In a world where 100 is perfect, 14 is a fail.
That’s the way it is in school, remember? 100 percent is an A. An excellent grade. Super.
14 percent, however, is an F. Which means fail.
Rio Rancho gets an F when it comes to voter turnout during midterm local elections.
We can get practically rabid over presidential elections. Trump-Biden 2020 hit 66.8 percent. Emotions were all over the place.
Not so with local midterm elections.
The low voter turnout in Rio Rancho means that barely a slice of the city’s roughly 105,000 residents made what amounts to some very important decisions that affect the future of, well, everybody. That 14 percent just elected a mayor, city councilors, approved bonds and a permanent fund.
Voter apathy is one thing. But a 14-percent turnout for an election – any election — is an F.
This isn’t the first time that Rio Rancho local elections have had a poor turnout. In 2018, The final official public count for the 2018 Municipal Election was 10,102. With 61,249 registered eligible voters, there was a 16.5 percent voter turnout.
Nor is it uncommon in the U.S.
According to the Knight Foundation, which studied the problem, even large cities for mayoral elections can’t seem to get people to turn out and vote. In the 144 largest cities in the U.S., turnout slid from 24.9 percent in 1999 to 21 percent in 2011.
Low voter turnout among millennials is part of the problem, the study says. A millennial is anyone born between 1981 and 1996.
Voter turnout during the 2014 midterms, the study says, “was the lowest it’s been in 72 years (36.3 percent). It was even lower among millennials (21.5 percent).”
Part of the problem, Knight says, is:
- Millennials report lower levels of trust in government than the general population. Sixty percent of people say they trust local government a great deal or fair amount compared with only 33 percent of millennial voters who reported trusting their local government a great deal or fair amount.
- This same survey found that only 29 percent of millennials believe that political involvement of any kind rarely has any tangible results and the same small percentage found the idea of working in public service appealing (Harvard Institute of Politics, 2014).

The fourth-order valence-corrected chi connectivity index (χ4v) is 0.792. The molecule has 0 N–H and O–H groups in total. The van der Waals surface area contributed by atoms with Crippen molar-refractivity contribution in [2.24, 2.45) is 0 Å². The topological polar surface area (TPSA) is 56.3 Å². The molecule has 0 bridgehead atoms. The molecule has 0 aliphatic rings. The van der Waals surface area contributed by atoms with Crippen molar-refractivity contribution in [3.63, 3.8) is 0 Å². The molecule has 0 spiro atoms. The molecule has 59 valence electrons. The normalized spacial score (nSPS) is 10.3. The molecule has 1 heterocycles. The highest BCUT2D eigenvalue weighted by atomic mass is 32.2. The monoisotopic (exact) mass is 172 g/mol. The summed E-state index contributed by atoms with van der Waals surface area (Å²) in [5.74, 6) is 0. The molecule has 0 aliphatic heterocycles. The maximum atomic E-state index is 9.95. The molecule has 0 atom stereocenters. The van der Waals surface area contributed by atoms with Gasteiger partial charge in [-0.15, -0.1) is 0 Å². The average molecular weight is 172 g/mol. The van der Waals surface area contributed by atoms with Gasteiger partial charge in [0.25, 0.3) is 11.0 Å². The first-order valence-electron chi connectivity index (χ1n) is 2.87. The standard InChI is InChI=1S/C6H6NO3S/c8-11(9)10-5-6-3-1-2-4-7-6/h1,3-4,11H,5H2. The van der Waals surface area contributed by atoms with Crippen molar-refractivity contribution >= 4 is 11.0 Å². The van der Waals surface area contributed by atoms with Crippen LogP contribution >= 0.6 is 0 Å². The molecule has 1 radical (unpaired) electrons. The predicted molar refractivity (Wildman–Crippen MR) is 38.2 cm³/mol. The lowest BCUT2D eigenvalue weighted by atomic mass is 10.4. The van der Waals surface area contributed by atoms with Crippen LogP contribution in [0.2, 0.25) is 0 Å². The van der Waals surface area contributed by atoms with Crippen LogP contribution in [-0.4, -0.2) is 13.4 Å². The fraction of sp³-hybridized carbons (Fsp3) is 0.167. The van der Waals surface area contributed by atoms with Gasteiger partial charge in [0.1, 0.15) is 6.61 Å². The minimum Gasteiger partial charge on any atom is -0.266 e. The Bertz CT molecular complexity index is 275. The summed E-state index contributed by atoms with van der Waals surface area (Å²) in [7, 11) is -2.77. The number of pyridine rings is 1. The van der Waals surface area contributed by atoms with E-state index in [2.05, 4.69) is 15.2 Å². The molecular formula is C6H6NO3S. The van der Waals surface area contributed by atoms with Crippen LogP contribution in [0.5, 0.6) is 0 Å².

On the local level, factors include
- Less local media coverage: A recent study found that a diminished news environment depresses citizen engagement. With recent cutbacks to local and state journalism, voters have less information to evaluate candidates and ballot initiatives and ultimately are less likely to vote.
- High mobility among millennials: Research shows high mobility decreases political participation and this likely impacts millennials most since they move more often than any other age segment (Lake Research Partners, 2014).
- Low rates of homeownership: Studies have pointed to a correlation between home ownership and increases in local voting, with homeowners who have lived in the community for a long time voting at higher rates. Since millennials own homes at lower rates than other age groups, this may depress their turnout.
In a survey, 75 percent of millennials said that they don’t have enough information about the candidates. Some 62 percent said they don’t know enough about local issues and 40 percent said there’s not enough news coverage of local elections.
But we can’t blame millennials for low voter turnout in midterms. Seems there are plenty of Boomers who don’t get out and vote either.
Other studies factor in ethnicity, age, income, gender. Women vote more than men, for instance.
In an interview with the Observer, one voter said that he had to find out about the March election on the Rio Rancho Police Department Facebook site. The Observer covered the election pretty extensively, but that didn’t seem to spur votes.
The fact that this is a widespread problem, doesn’t make it OK. Indeed, in any way that you look at it, 14 percent is still a fail.
The question in Rio Rancho is why? Do people not care? Do people not know?
Do people feel their vote doesn’t count, and so don’t bother? Was this election not competitive enough?
Was the fact that an election was forthcoming not communicated well enough?
Seems to us, local elections are the ones that have the most direct impact on residents’ lives.
According to the Knight Foundation: “Local government often has more real-world impact on the everyday lives of citizens than other levels of government. Police departments, libraries and schools all fall under local government jurisdiction, and for homeowners, local government significantly affects their cost of living through taxation. Even the White House says: “Most Americans have more daily contact with their state and local governments than with the federal government.”
If you really want to make a difference. If you really want to be heard. Get off your duff and vote. It can be the difference on your cost of services, cost of living and quality of life. It’s the stuff that affects you the most.
In a world that strives for 100s, let’s not be a 14.